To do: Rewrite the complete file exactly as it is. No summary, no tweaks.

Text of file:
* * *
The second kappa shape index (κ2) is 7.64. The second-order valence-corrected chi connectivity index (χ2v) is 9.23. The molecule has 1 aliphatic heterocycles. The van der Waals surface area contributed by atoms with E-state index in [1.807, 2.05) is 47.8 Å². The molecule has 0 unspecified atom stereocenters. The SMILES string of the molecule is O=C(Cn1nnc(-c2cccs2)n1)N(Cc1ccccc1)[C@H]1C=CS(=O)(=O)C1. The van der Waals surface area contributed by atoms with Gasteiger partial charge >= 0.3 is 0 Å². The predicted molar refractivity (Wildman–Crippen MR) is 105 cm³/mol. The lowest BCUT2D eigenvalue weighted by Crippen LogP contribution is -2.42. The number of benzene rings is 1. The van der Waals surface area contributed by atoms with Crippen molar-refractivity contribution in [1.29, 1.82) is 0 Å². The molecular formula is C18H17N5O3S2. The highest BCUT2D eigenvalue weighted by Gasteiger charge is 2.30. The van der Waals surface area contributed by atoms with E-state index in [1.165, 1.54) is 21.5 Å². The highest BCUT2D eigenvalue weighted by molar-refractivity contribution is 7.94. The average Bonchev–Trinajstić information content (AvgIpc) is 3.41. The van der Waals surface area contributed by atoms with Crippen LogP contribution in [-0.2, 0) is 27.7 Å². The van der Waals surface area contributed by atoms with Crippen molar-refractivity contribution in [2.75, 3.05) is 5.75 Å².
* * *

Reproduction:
The second kappa shape index (κ2) is 7.64. The second-order valence-corrected chi connectivity index (χ2v) is 9.23. The molecule has 1 aliphatic heterocycles. The van der Waals surface area contributed by atoms with E-state index in [1.807, 2.05) is 47.8 Å². The molecule has 0 unspecified atom stereocenters. The SMILES string of the molecule is O=C(Cn1nnc(-c2cccs2)n1)N(Cc1ccccc1)[C@H]1C=CS(=O)(=O)C1. The van der Waals surface area contributed by atoms with Gasteiger partial charge >= 0.3 is 0 Å². The predicted molar refractivity (Wildman–Crippen MR) is 105 cm³/mol. The lowest BCUT2D eigenvalue weighted by Crippen LogP contribution is -2.42. The number of benzene rings is 1. The van der Waals surface area contributed by atoms with Crippen molar-refractivity contribution in [1.29, 1.82) is 0 Å². The molecular formula is C18H17N5O3S2. The highest BCUT2D eigenvalue weighted by Gasteiger charge is 2.30. The van der Waals surface area contributed by atoms with E-state index in [1.165, 1.54) is 21.5 Å². The highest BCUT2D eigenvalue weighted by molar-refractivity contribution is 7.94. The average Bonchev–Trinajstić information content (AvgIpc) is 3.41. The van der Waals surface area contributed by atoms with Crippen LogP contribution in [-0.2, 0) is 27.7 Å². The van der Waals surface area contributed by atoms with Crippen molar-refractivity contribution in [2.75, 3.05) is 5.75 Å².